Most people celebrate the stunning, dramatic launches of such spacecraft, but it was this landing that I found most significant. It marked the completion of a human space mission, in which the dedication and ingenuity of huge numbers of scientists and engineers had yielded success.

But the scorched reality of that Shuttle told of an environment that could threaten the craft’s destruction. And for the Columbia, so triumphant that day, that threat would become a tragic reality with its disintegration on reentry years later.

As I researched this book, I realized that, as great a challenge as was the Shuttle program, the challenge of human deep space travel was vastly greater. Space Shuttles had only touched the edges of space. They had not probed into the far more hazardous reaches of deep space.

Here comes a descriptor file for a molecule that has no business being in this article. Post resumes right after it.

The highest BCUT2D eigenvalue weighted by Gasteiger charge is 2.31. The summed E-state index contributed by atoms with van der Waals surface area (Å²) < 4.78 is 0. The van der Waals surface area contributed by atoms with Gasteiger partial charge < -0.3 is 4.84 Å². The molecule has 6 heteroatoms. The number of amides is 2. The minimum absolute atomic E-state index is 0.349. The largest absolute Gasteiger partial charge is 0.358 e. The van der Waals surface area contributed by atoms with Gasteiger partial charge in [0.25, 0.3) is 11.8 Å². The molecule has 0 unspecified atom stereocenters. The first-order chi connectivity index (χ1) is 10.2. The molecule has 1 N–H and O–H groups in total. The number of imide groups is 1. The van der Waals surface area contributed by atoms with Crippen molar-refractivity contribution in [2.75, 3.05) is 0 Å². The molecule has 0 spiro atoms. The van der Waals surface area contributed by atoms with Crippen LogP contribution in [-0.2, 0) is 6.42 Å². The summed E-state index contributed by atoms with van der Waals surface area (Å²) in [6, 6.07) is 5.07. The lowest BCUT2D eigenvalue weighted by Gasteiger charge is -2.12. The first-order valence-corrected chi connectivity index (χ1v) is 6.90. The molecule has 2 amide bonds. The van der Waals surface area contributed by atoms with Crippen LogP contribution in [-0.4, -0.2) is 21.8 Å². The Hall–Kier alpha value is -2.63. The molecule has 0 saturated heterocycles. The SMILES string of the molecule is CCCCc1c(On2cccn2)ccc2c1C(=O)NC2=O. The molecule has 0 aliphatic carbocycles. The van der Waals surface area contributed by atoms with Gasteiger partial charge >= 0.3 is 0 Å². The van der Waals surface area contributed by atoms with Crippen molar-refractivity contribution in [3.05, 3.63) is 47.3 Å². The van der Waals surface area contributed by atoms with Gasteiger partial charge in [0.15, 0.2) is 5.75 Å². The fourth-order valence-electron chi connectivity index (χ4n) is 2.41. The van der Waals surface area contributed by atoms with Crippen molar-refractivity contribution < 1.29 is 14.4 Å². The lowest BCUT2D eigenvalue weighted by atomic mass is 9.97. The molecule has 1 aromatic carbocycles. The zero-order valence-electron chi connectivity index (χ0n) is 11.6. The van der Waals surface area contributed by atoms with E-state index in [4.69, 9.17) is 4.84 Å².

Around the time of that landing, I got my first inkling that human deep space travel was problematical, if not impossible—in the form of two revelatory events. One was a seminar I attended when I was director of the news bureau at Caltech in the 1980s. The speaker as I recall was a NASA engineer, and the topic was the thermal protection system for the planned Space Shuttle. After delivering a discourse on the development of the porous silica tiles, he showed one, and we were invited to come up afterward and handle it. I recall marveling at how incredibly light the tile was.

Then I dropped it, and a corner chipped off. My first reaction was embarrassment at my clumsiness. My second and more telling reaction was “How could a massive spacecraft meant to undergo the violence of a launch and reentry possibly depend on such a fragile protective covering?”

While the destruction of the Space Shuttles Challenger and Columbia did not have anything to do with these silica tiles, the lesson remains that the Shuttle was a fundamentally precarious system—as discussed in detail later.